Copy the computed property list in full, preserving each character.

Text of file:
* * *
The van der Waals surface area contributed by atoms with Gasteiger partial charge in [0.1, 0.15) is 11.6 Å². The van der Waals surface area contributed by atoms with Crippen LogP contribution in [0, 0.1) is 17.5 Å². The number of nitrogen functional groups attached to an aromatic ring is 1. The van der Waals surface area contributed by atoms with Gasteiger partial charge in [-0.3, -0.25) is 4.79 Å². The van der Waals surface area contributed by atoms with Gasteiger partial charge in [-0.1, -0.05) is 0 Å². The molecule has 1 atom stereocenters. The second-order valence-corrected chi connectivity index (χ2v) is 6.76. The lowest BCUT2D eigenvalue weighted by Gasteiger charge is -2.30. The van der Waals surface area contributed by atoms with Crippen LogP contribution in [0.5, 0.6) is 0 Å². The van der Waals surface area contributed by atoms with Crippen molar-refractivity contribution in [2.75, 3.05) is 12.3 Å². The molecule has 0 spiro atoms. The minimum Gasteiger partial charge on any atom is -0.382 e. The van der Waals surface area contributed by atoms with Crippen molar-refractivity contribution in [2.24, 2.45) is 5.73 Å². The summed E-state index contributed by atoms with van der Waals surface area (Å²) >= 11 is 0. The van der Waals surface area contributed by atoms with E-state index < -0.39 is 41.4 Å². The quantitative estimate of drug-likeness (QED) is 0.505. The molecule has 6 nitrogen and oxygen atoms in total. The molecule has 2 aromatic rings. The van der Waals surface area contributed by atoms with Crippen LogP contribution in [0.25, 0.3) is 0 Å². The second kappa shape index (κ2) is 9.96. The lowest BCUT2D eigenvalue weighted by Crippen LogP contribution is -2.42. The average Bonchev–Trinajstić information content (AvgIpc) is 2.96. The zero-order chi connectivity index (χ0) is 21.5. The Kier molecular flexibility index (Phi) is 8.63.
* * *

The van der Waals surface area contributed by atoms with Gasteiger partial charge in [0.1, 0.15) is 11.6 Å². The van der Waals surface area contributed by atoms with Crippen LogP contribution in [0, 0.1) is 17.5 Å². The number of nitrogen functional groups attached to an aromatic ring is 1. The van der Waals surface area contributed by atoms with Gasteiger partial charge in [-0.3, -0.25) is 4.79 Å². The van der Waals surface area contributed by atoms with Gasteiger partial charge in [-0.1, -0.05) is 0 Å². The molecule has 1 atom stereocenters. The second-order valence-corrected chi connectivity index (χ2v) is 6.76. The lowest BCUT2D eigenvalue weighted by Gasteiger charge is -2.30. The van der Waals surface area contributed by atoms with Crippen LogP contribution in [0.5, 0.6) is 0 Å². The van der Waals surface area contributed by atoms with Crippen molar-refractivity contribution in [2.75, 3.05) is 12.3 Å². The molecule has 0 spiro atoms. The minimum Gasteiger partial charge on any atom is -0.382 e. The van der Waals surface area contributed by atoms with Crippen molar-refractivity contribution in [2.24, 2.45) is 5.73 Å². The summed E-state index contributed by atoms with van der Waals surface area (Å²) >= 11 is 0. The van der Waals surface area contributed by atoms with E-state index < -0.39 is 41.4 Å². The quantitative estimate of drug-likeness (QED) is 0.505. The molecule has 6 nitrogen and oxygen atoms in total. The molecule has 2 aromatic rings. The van der Waals surface area contributed by atoms with Crippen LogP contribution in [0.25, 0.3) is 0 Å². The second kappa shape index (κ2) is 9.96. The lowest BCUT2D eigenvalue weighted by Crippen LogP contribution is -2.42. The average Bonchev–Trinajstić information content (AvgIpc) is 2.96. The zero-order chi connectivity index (χ0) is 21.5. The Kier molecular flexibility index (Phi) is 8.63.